I’ll admit it: At first, I was intimidated by Niloo Paydar. To be clear, not by Niloo herself. She’s about my height, with a warm disposition and wonderful sense of humor. It was her figurative stature, formed in my mind from months of hearing her name dropped in conversations with other members of Newfields’ Fashion Arts Society, that intimidated me before I had even met her. Her wealth of knowledge about 20th century designers – ranging from those with local connections like Blass and Halston to ones who exemplified global innovation like Miyake and Yamamoto – was enough to make me feel like a phony fashionista.
Even if you don’t personally know Niloo, her legacy is clear from the textile collections staged at Newfields/Indianapolis Museum of Art over the past three decades. She’s been the head curator behind more than 30 exhibits, from whimsical Bes-Ben hats to gorgeous Moroccan rugs. Her most recent success: the acquisition of thousands of pieces of memorabilia from the family of Indiana-raised designer Stephen Sprouse, including fashion sketches from when he was a teenager, Polaroids of him and some recognizable friends (why hello, Debbie Harry) and numerous outfits. These items could easily have been donated to FIT or another bigger city museum, but Niloo helped ensure the late designer’s archives would be treasured and shown much closer to home.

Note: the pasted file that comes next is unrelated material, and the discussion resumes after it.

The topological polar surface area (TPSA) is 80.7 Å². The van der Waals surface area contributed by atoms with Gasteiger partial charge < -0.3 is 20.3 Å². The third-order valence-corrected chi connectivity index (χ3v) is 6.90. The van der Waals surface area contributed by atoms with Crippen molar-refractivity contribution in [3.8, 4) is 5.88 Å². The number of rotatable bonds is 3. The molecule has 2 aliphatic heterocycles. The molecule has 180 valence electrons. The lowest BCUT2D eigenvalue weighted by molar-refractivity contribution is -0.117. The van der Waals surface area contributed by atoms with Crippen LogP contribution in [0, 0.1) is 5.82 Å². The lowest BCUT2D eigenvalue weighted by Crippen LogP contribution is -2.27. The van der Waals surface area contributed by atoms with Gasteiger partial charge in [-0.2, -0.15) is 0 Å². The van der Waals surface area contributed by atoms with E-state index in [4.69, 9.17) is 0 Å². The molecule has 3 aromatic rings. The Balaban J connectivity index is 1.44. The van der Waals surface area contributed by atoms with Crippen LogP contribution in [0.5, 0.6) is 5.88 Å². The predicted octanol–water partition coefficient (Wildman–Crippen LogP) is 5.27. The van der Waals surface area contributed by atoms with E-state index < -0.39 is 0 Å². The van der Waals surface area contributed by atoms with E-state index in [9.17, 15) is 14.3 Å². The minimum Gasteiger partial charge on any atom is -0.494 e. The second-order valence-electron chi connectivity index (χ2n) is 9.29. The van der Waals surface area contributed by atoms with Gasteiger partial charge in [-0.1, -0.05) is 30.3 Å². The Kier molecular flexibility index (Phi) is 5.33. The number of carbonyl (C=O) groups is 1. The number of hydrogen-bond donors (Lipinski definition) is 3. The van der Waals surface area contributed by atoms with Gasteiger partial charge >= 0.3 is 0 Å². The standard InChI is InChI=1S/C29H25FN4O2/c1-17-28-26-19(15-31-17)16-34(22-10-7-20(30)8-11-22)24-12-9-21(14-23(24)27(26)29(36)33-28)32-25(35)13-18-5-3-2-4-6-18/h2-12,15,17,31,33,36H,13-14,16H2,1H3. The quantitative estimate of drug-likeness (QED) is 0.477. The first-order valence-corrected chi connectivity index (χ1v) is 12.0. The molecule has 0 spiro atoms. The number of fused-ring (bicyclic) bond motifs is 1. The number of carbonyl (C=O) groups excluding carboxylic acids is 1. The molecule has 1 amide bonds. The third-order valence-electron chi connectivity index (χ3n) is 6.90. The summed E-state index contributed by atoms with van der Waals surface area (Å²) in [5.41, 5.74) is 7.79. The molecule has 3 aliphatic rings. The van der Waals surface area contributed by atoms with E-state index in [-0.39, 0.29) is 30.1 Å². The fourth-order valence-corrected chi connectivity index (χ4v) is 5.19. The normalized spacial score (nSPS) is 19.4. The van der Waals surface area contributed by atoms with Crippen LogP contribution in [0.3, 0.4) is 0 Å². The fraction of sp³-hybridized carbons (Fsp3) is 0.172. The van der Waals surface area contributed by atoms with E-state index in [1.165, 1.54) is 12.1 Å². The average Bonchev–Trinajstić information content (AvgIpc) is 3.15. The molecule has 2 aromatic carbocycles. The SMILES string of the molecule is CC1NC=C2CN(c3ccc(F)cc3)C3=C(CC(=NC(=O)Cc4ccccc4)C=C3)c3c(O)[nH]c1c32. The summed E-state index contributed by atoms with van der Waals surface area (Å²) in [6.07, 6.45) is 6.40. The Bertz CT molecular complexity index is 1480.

See my recap of the “Rock | Art | Fashion” exhibit opening to glimpse a few highlights from the acquisition.
Last month, Newfields hosted a farewell party in honor of Niloo and her 36 years as curator of textile and fashion arts ahead of her move to the East Coast. As you could probably imagine, it was an emotional night in the museum’s Deer Pavilion, full of heartfelt testimonials and parting gifts, including an oh-so-appropriate handbag from Stephen Sprouse’s 2001 collaboration with Louis Vuitton (the opening of which earned an adorable onstage gasp from Niloo and audible remarks of awe from the audience). It was also an unofficial reunion for members of the former Fashion Arts Society as we reminisced on fan-favorite events like the annual Hats Off luncheon, group trips (like that time we traveled to Denver to see the Dior retrospective), speaker panels and exhibit-opening celebrations.
In fact, it was one of those celebrations — the 2019 “Matsuri” gala for the opening of an exhibit honoring Rei Kawakubo, Issey Miyake and Yohji Yamamoto — that helped me get over my initial intimidation. One evening after a gala planning meeting, as other members of the committee packed up for home, Niloo engaged me in conversation, asking me what I was wearing to the gala. Suddenly we were excitedly looking at photos on our phones and sharing outfit ideas, and in that moment she was no longer Niloo the acclaimed curator. We were just two girls at heart who love fashion.
Best of luck out East, Niloo! And thank you for everything you’ve done for Newfields and Indiana.